Confirming its commitment to water supply diversity and reliability, the San Diego County Water Authority board of directors approved the addition of the Regional Water Facilities Master Plan projects to the agency’s Capital Improvement Program. Included in the additional projects is the development of regional seawater desalination, water treatment facilities and additional local water storage.
The board’s adoption of the master plan projects increase the Water Authority’s existing $1.3 billion Capital Improvement Program expenditures by $1.8473 billion. The board will consider a long-range financing plan to provide the framework to fund the projects at its July 2004 meeting.
“Today’s board action is a pivotal moment for the Water Authority and our region by making seawater desalination an integral part of our future water supply,” said Bernie Rhinerson, Water Authority chairman of the board. “The addition of the master plan projects addresses the need to reduce our region's reliance on imported water and to diversify our water supply portfolio.”
The Water Authority's development of local seawater desalination projects represents the largest commitment to seawater desalination in the United States. It is expected to provide up to 80 million gallons per day of high-quality drinking water for the San Diego region by 2015.
In September 2003, the Water Authority began a comprehensive environmental impact report on a 56,000 acre-foot-per-year desalination plant in Carlsbad and expects to complete it in late 2005. The Water Authority is also conducting feasibility studies for regional seawater desalination facilities at the San Onofre Nuclear Generation Station and in south San Diego County.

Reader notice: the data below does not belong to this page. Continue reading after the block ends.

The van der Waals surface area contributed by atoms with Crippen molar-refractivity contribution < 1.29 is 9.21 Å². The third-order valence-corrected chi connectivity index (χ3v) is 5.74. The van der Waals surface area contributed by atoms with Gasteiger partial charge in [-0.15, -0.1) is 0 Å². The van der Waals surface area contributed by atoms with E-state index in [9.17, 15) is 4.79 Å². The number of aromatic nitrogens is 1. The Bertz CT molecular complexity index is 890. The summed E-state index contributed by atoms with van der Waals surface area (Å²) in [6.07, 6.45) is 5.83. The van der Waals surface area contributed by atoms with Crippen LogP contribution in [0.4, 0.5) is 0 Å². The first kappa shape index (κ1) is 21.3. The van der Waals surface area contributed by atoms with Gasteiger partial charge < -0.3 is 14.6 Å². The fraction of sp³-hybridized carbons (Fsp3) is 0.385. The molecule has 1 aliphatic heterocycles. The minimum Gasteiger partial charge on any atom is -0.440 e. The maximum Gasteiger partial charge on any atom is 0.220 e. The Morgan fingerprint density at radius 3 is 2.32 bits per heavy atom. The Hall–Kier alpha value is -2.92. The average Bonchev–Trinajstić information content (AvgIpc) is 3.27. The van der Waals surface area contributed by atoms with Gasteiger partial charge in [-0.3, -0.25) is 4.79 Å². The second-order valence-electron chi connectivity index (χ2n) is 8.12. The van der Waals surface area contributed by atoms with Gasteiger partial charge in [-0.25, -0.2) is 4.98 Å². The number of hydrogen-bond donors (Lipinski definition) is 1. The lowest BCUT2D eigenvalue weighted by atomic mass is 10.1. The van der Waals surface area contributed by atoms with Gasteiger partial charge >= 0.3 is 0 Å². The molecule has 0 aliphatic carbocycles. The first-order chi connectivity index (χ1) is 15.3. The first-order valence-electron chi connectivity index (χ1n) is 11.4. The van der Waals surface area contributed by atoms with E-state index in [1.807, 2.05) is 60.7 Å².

In addition to seawater desalination, projects added to the Water Authority’s Capital Improvement Program include increasing local water storage by 100,000 acre-feet by raising San Vicente Dam in Lakeside. Other projects will enhance the Water Authority's aqueduct system to eliminate water delivery bottlenecks.
“These projects will allow the Water Authority to make greater use of local water resources,” said Rhinerson. “It will provide the necessary treatment, storage and conveyance infrastructure to deliver a safe and reliable water supply to our member agencies.”
In May, the Water Authority board of directors voted unanimously to accept the Member Agency Rate Impact Review Committee’s report that analyzed how projects in the master plan will impact water rates in the future. The report affirmed the master plan projects can be built at an affordable cost to ratepayers. The committee’s analysis estimated that an average family of four using half an acre-foot of water per year will pay an additional $3.75 more per month in 2016 to pay for all the master plan projects.
The San Diego County Water Authority is a public agency serving the San Diego region as a wholesale supplier of water from the Colorado River and Northern California. The Water Authority works through its 23 member agencies to provide a safe, reliable water supply to support the region’s $130 billion economy and the quality of life of 3 million residents.
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